This year the International Day of Peace (‘Peace Day’) will be observed around the world on Thursday 21st September. This day is devoted to “commemorating and strengthening the ideals of peace both within and among all nations and peoples.”
A historic global agreement was reached at the United Nations headquarters in New York on Friday, July 7, 2017 when 122 nations adopted a treaty to ban nuclear weapons. Known officially as the Treaty on the Prohibition of Nuclear Weapons, it will acquire legal force once 50 nations have signed and ratified it. Continue reading UN adopts historic Nuclear Weapon Ban Treaty→
To observe both National Sorry Day and National Reconciliation Week, the Cooks River Valley Association (CRVA), supported by Gallipoli Centenary Peace Campaign, organised a walk along the Cooks River on Saturday 27 May.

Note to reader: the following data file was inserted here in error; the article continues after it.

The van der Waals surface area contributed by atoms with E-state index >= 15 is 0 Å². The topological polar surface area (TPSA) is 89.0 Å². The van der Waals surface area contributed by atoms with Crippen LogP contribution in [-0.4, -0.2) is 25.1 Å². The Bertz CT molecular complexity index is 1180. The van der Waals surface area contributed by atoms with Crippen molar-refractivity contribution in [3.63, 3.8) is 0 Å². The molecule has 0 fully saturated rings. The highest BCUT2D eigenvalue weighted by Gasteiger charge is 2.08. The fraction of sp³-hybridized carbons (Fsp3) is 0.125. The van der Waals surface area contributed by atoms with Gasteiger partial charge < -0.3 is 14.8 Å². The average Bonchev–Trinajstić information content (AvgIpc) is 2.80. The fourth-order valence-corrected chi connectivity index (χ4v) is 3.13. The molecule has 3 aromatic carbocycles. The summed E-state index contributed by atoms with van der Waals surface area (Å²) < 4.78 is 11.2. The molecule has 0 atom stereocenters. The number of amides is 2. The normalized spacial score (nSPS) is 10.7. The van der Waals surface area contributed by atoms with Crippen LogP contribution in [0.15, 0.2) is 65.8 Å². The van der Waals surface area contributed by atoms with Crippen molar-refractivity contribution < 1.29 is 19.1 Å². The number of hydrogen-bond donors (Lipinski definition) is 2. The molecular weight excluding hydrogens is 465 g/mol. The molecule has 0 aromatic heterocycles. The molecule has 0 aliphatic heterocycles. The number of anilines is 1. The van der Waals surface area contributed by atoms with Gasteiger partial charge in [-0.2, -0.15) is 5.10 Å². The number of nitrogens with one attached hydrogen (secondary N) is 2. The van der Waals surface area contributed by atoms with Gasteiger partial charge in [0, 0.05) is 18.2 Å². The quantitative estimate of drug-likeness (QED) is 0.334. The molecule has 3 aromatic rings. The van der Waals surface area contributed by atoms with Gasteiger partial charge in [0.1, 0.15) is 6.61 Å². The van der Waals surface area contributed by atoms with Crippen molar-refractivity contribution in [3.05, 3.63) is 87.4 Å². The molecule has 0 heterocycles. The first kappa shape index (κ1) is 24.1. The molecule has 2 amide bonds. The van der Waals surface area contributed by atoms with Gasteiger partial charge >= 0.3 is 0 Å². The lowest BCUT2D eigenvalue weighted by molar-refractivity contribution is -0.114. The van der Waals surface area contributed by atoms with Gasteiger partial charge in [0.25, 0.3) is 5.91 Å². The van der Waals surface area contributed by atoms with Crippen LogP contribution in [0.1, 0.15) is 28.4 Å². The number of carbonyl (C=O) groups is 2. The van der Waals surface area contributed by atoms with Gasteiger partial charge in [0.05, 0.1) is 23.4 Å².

During an Anzac Day address in 2013, the former Governor of Tasmania, the Hon. Peter Underwood AC, emphasised the following: “All our remembrances and honours are meaningless, unless we also vow to become resolute about peace because that is what those whom we remember and honour on this special day thought they were dying for.”1
The Sydney launch of The Honest History Book took place at Gleebooks in Glebe on 12 April 2017.
Launched by Alison Arrow, contributors to the discussion included co-editors David Stephens and Alison Broinowski, together with authors Vicken Babkenian, Judith Crispin, Mark Dapin and Paul Daley. A Q&A session with an audience of about 80 people followed the discussion. Continue reading Launch of The Honest History Book in Sydney→
A number of events to mark the 100th anniversary of the defeat of the World War 1 Conscription Referendum held on October 28, 1916 took place in Sydney on 24, 26 and 28 October. The main venue for the anniversary was the Addison Road Community Centre in Marrickville which was a former military depot and site of anti-conscription and anti-war protests. Continue reading Anti-Conscription Commemoration→